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Wk 4rythem and repetition

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Laboratory. EGNMy1HB2013. y1 brief 4 (rythem and rep) The Delights of Seeing: Pattern, Rhythm and Repetition. Patterns are found everywhere – Nature, Literature, Music and Art.

The Delights of Seeing: Pattern, Rhythm and Repetition

By repeating something again and again it can become something else. In music if you take a sound and repeat it, it not only changes in itself but it can change our mood. Religious chanting is an example of how the sound can change peoples emotions. Even if you are not placed in a trance like state there is a definite change in our mood by hearing repeated sound.Try this yourself - follow this link to use the Tone Matrix. By adding white squares to the grid you can make a pattern that will loop - creating a delicate sound like a music box.

This image is called ‘Ancient Sound’ by the 20th century artist Paul Klee. 'Art does not reproduce the visible but makes visible' - Paul Klee This image reflects Klee’s interest in Colour and Music. The GSW Headquaters in Berlin was designed by Sauerbruch Hutton (1999). El Anatsui creates shimmering large scale artwork made from discarded bottle caps. These are antique board games. 12/8 Tower. Los angeles CALIFORNIA Art Center College of Design Media Design Practices MFA Program suckerPUNCH: Describe your project.

12/8 Tower

Art Center College of Design, Media Design Practices MFA Program with Tim DURFEE & Andrew KRAGNESS: The 12/8 Tower was developed and built as part of a four-week workshop for first year graduate students in the MDP taught by Tim Durfee (of Tim Durfee Studio and amp) and Andrew Kragness. This project was an experiment in the integration of media—in this case music—and architecture. We started by studying composer Steve Reich’s seminal early work Clapping Music (1972).

We also investigated two precedents—the bell tower and the pipe organ. The idea of this project was to collapse the “bell tower” and “pipe organ” conceptually to the point where the physical form of the tower itself is the “pipes” (in this case, panels to be struck to make a “clap” for Reich’s piece.) sP: What or who influenced this project? Rhythm_movement_pattern [Autosaved]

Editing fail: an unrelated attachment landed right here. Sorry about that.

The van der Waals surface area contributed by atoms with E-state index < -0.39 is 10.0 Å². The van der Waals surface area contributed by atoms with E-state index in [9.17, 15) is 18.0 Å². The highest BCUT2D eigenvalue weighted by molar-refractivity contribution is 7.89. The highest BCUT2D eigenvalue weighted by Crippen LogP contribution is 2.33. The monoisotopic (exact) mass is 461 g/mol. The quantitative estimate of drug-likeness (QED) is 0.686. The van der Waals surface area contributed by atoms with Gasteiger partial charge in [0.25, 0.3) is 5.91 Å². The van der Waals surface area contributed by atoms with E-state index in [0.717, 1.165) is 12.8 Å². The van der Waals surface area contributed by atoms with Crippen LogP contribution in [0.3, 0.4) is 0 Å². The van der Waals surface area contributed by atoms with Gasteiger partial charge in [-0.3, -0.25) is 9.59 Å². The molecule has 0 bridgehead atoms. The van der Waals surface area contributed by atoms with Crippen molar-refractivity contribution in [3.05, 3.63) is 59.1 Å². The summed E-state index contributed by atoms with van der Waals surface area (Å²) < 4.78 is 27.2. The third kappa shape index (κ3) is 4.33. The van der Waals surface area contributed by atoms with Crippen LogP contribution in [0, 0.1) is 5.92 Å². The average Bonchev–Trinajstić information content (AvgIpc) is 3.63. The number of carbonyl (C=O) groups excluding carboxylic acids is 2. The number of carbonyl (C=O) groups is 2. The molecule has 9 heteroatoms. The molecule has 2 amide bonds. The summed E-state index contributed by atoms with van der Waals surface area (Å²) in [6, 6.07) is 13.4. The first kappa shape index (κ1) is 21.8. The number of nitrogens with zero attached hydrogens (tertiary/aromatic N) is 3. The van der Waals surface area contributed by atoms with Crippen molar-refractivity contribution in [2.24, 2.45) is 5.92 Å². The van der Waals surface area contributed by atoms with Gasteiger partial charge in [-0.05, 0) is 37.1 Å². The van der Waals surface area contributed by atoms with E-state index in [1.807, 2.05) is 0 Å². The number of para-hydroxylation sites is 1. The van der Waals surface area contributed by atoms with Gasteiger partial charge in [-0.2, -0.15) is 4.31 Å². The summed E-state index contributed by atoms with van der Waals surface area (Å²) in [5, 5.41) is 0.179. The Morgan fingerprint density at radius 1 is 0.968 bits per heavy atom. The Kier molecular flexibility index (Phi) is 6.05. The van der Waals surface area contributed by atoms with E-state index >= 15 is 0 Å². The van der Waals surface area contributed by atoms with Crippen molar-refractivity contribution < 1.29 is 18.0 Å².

The Art of Rhythm & Repetition on Pinterest. Pinterest. Anisotropia. Beijing CHINA suckerPUNCH: Describe your project. xin WANG + christoph KLEMMT (ORPROJECT): 1.


ANISOTROPIA: Anisotropia is based on Klavierstück I, a composition for piano by Orproject director Christoph Klemmt. The piano piece uses a twelve tone row which is repeated and altered by the different voices, in order to create complex rhythmic patterns. The installation is based on a simple strip morphology instead of a twelve tone row, which creates the structure, openings and rhythm within itself, its repetition happening in space instead of time. 2. 3. sP: What or who influenced this project? sP: What were you reading/listening to/watching while developing this project? sP: Whose work is currently on your radar? Additional credits - Project Team: Shuai Yang, Duan Duan, Haobin Lee. Rhythm-and-repetition. Design in Art: Repetition, Pattern and Rhythm Tutorial. Repetition is an object, form, or figure that is repeated.

Design in Art: Repetition, Pattern and Rhythm Tutorial

To get an idea of the effect of repetition in an artwork, look at the illustration below. There appears to be two boxes. In the first box, there is one colored circle. The second box is overflowing with multicolored circles, so many that they cannot all be contained within the box. What words do you think of when you look at the two different boxes? Donald Judd: repetition as a minimalist Donald Judd, untitled (1969/1982), anodized aluminum each of 10 boxes 6 x 27 x 24 inches Walker Art Center Gift of Mr. and Mrs. From the Walker Art Center website: "One of the foremost practitioners of Minimal Art, Donald Judd is best known for his sleek, boxlike constructions made of industrial materials such as aluminum, plywood, sheet metal, and plexiglass. Image from the curriculum guide for the exhibition So, Why Is This Art?

Easter Island: Ahu Tongariki, repetition as intimidation Ahu Tongariki on Easter Island. c 1250--1500 CE. Phenomenology of rhythm in design. Abstract Rhythm in design, as explored in this research, is proposed to be the result of cognitive performance generated stylistically by creators and recognized consciously by beholders.

Phenomenology of rhythm in design

This study describes the phenomenon of rhythm; how it is created; the factors that comprise rhythm; the types of rhythms created by human cognition of repetition, and why repetition is recognized as a part of human cognition. Images of seven buildings designed by Alvar Aalto are used to demonstrate the creation and expression of rhythm in building compositions. Evidence gathered in this research explains that rhythm in design is a result of the design method consciously applied by human cognition of repetition. Rules of generating the phenomena of rhythm are also summarized. Keywords. WriteDesign - Rhythm and Pattern - Principle of Art and Design. Repetition, Rhythm and Pattern. LESSON 4 THINGS TO ADD.